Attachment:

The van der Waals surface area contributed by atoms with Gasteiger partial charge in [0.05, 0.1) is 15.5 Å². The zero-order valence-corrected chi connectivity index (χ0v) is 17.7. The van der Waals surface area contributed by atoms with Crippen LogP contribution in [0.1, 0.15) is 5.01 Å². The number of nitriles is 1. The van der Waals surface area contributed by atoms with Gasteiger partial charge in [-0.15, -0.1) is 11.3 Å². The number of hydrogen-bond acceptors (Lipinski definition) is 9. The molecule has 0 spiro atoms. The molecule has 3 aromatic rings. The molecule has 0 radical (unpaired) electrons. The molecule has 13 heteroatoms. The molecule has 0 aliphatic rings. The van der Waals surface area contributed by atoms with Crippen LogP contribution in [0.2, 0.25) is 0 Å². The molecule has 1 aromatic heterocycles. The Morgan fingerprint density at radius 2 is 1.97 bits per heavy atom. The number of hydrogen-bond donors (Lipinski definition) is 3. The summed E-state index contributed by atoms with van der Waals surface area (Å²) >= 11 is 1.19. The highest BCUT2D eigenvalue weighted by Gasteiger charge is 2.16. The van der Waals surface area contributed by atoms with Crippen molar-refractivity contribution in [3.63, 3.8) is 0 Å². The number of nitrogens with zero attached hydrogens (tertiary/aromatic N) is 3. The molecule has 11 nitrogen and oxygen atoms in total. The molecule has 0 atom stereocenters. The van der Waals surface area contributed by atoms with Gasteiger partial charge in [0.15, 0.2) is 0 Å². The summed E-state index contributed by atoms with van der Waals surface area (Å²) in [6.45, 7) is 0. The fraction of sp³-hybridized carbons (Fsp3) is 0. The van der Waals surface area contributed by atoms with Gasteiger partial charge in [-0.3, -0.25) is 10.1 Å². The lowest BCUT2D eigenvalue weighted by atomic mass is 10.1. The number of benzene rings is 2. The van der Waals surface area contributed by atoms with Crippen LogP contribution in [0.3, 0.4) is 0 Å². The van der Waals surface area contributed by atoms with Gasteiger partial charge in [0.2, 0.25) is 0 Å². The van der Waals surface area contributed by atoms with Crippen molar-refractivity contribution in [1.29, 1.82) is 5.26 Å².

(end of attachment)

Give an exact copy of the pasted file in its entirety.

The van der Waals surface area contributed by atoms with Gasteiger partial charge in [0.05, 0.1) is 15.5 Å². The zero-order valence-corrected chi connectivity index (χ0v) is 17.7. The van der Waals surface area contributed by atoms with Crippen LogP contribution in [0.1, 0.15) is 5.01 Å². The number of nitriles is 1. The van der Waals surface area contributed by atoms with Gasteiger partial charge in [-0.15, -0.1) is 11.3 Å². The number of hydrogen-bond acceptors (Lipinski definition) is 9. The molecule has 0 spiro atoms. The molecule has 3 aromatic rings. The molecule has 0 radical (unpaired) electrons. The molecule has 13 heteroatoms. The molecule has 0 aliphatic rings. The van der Waals surface area contributed by atoms with Crippen LogP contribution in [0.2, 0.25) is 0 Å². The molecule has 1 aromatic heterocycles. The Morgan fingerprint density at radius 2 is 1.97 bits per heavy atom. The number of hydrogen-bond donors (Lipinski definition) is 3. The summed E-state index contributed by atoms with van der Waals surface area (Å²) >= 11 is 1.19. The highest BCUT2D eigenvalue weighted by Gasteiger charge is 2.16. The van der Waals surface area contributed by atoms with Crippen molar-refractivity contribution in [3.63, 3.8) is 0 Å². The number of nitrogens with zero attached hydrogens (tertiary/aromatic N) is 3. The molecule has 11 nitrogen and oxygen atoms in total. The molecule has 0 atom stereocenters. The van der Waals surface area contributed by atoms with Gasteiger partial charge in [0.15, 0.2) is 0 Å². The summed E-state index contributed by atoms with van der Waals surface area (Å²) in [6.45, 7) is 0. The fraction of sp³-hybridized carbons (Fsp3) is 0. The van der Waals surface area contributed by atoms with Gasteiger partial charge in [-0.3, -0.25) is 10.1 Å². The lowest BCUT2D eigenvalue weighted by atomic mass is 10.1. The number of benzene rings is 2. The van der Waals surface area contributed by atoms with Crippen LogP contribution in [0.3, 0.4) is 0 Å². The van der Waals surface area contributed by atoms with Gasteiger partial charge in [0.2, 0.25) is 0 Å². The van der Waals surface area contributed by atoms with Crippen molar-refractivity contribution in [1.29, 1.82) is 5.26 Å².